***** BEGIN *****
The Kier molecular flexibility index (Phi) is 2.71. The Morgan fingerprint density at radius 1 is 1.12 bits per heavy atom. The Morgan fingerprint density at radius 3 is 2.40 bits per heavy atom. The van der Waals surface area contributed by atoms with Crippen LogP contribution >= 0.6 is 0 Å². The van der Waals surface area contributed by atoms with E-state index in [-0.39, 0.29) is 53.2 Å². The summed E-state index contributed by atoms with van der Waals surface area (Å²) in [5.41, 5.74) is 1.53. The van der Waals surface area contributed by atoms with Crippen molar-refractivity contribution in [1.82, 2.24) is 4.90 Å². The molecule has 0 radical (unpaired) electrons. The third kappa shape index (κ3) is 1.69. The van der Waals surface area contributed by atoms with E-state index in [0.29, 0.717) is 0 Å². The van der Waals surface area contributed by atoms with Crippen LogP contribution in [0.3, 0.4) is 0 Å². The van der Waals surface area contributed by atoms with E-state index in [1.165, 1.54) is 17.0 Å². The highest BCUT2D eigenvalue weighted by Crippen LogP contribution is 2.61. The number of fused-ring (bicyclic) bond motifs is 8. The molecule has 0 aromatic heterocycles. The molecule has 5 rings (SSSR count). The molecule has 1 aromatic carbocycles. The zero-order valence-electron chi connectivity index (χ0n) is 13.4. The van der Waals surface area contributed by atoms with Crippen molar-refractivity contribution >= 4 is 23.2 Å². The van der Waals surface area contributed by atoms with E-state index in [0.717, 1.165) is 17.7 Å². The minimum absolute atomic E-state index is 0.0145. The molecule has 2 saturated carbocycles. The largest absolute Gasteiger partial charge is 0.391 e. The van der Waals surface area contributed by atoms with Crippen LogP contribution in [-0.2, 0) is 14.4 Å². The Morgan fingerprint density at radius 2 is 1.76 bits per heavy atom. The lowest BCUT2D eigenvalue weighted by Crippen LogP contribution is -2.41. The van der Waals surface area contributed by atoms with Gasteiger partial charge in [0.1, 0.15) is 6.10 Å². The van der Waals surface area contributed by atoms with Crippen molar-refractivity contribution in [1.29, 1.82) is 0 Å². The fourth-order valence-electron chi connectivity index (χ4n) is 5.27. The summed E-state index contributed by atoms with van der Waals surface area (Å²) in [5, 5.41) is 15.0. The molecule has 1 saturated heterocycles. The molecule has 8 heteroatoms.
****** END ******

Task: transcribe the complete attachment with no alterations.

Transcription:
The Kier molecular flexibility index (Phi) is 2.71. The Morgan fingerprint density at radius 1 is 1.12 bits per heavy atom. The Morgan fingerprint density at radius 3 is 2.40 bits per heavy atom. The van der Waals surface area contributed by atoms with Crippen LogP contribution >= 0.6 is 0 Å². The van der Waals surface area contributed by atoms with E-state index in [-0.39, 0.29) is 53.2 Å². The summed E-state index contributed by atoms with van der Waals surface area (Å²) in [5.41, 5.74) is 1.53. The van der Waals surface area contributed by atoms with Crippen molar-refractivity contribution in [1.82, 2.24) is 4.90 Å². The molecule has 0 radical (unpaired) electrons. The third kappa shape index (κ3) is 1.69. The van der Waals surface area contributed by atoms with E-state index in [0.29, 0.717) is 0 Å². The van der Waals surface area contributed by atoms with Crippen LogP contribution in [0.3, 0.4) is 0 Å². The van der Waals surface area contributed by atoms with E-state index in [1.165, 1.54) is 17.0 Å². The highest BCUT2D eigenvalue weighted by Crippen LogP contribution is 2.61. The number of fused-ring (bicyclic) bond motifs is 8. The molecule has 0 aromatic heterocycles. The molecule has 5 rings (SSSR count). The molecule has 1 aromatic carbocycles. The zero-order valence-electron chi connectivity index (χ0n) is 13.4. The van der Waals surface area contributed by atoms with Crippen molar-refractivity contribution >= 4 is 23.2 Å². The van der Waals surface area contributed by atoms with E-state index in [0.717, 1.165) is 17.7 Å². The minimum absolute atomic E-state index is 0.0145. The molecule has 2 saturated carbocycles. The largest absolute Gasteiger partial charge is 0.391 e. The van der Waals surface area contributed by atoms with Crippen LogP contribution in [-0.2, 0) is 14.4 Å². The Morgan fingerprint density at radius 2 is 1.76 bits per heavy atom. The lowest BCUT2D eigenvalue weighted by Crippen LogP contribution is -2.41. The van der Waals surface area contributed by atoms with Gasteiger partial charge in [0.1, 0.15) is 6.10 Å². The van der Waals surface area contributed by atoms with Crippen molar-refractivity contribution in [1.29, 1.82) is 0 Å². The fourth-order valence-electron chi connectivity index (χ4n) is 5.27. The summed E-state index contributed by atoms with van der Waals surface area (Å²) in [5, 5.41) is 15.0. The molecule has 1 saturated heterocycles. The molecule has 8 heteroatoms.